We at VFS do offer appraisals for any of our present customers. VintageFluteShop.com can help you find the perfect pre-owned flute!

 

VFS 1.21.21 — “It’s Time for Your First Vintage Flute”

Antique Böhm system flutes as well as pre-owned modern flutes are quite playable and collectable. To begin, we suggest you review your personal needs, desires, and budget.

Determine your goals. The older flutes are pitched from A=435-452Hz. Do you plan on playing it by yourself? With an ensemble? Electronically tuned instruments or acoustic?

What is your price range? The vintage flutes start around $1,000.

- Louis Lot flutes are the most desired and range from $5,000-25,000.

- Godfroy flutes are equal to Lots but more scarce. They don’t come up often and usually start around $8,000 in wood or silver.

- Lebret is a good entry-level French flute. They are much less expensive if plated and start around $1,000. The pitch is generally A=440Hz.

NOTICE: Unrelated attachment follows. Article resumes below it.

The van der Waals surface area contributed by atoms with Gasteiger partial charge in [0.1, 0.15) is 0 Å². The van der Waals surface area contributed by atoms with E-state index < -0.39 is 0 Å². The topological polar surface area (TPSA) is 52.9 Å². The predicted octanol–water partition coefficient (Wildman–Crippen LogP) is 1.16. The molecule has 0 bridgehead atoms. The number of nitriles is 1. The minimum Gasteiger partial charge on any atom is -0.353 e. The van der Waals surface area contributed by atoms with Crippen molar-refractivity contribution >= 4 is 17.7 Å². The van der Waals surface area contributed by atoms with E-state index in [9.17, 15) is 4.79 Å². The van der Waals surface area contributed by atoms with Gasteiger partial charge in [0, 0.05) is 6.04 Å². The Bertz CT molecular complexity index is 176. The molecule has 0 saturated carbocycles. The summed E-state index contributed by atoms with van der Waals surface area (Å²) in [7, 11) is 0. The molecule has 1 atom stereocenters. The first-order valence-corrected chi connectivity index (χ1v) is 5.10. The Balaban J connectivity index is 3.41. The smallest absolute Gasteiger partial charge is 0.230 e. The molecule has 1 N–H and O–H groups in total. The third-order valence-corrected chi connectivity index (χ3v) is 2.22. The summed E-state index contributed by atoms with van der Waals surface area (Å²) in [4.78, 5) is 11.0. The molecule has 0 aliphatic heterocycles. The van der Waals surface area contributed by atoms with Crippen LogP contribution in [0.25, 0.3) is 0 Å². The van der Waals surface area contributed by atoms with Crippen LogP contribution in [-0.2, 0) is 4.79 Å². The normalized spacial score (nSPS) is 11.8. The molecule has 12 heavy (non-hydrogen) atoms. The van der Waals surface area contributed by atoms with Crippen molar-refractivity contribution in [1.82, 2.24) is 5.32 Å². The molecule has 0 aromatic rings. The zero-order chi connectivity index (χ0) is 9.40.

- Haynes Golden Age flutes, those made from mid-1950’s to 1965 in French model, are the most collected. They are usually sold in the $3,000-4,000 range.

- Bonneville flutes have dropped quite a bit in price the past few years. The plated ones play better than silver and can be found under $2,000 in fine playable condition.

- Powell vintage flutes have also seen a decrease in the last couple of years. For 2 digits expect to pay around $9,000 for handmade models and $6,000 for commercial models. For 3 and 4 digits the French is around $5,000 and the commercial around $4,000.

Materials: choices are wood, silver, silver-plated, un-plated maillechort, and occasionally gold. Each has a different sound and response.

Are you are a professional, collector, or hobbyist?  Professional flutists will need to analyze their playing needs: e.g. small ensemble, chamber music, large orchestra, solo work, etc.  Some flutes can work well in certain situations, others less so.

Remember a shiny flute doesn’t mean it plays great. VintageFluteShop.com highly screens our inventory for only the very best. That means if it doesn’t play extremely well we don't sell it!  If it is not in excellent to mint condition we don’t sell it!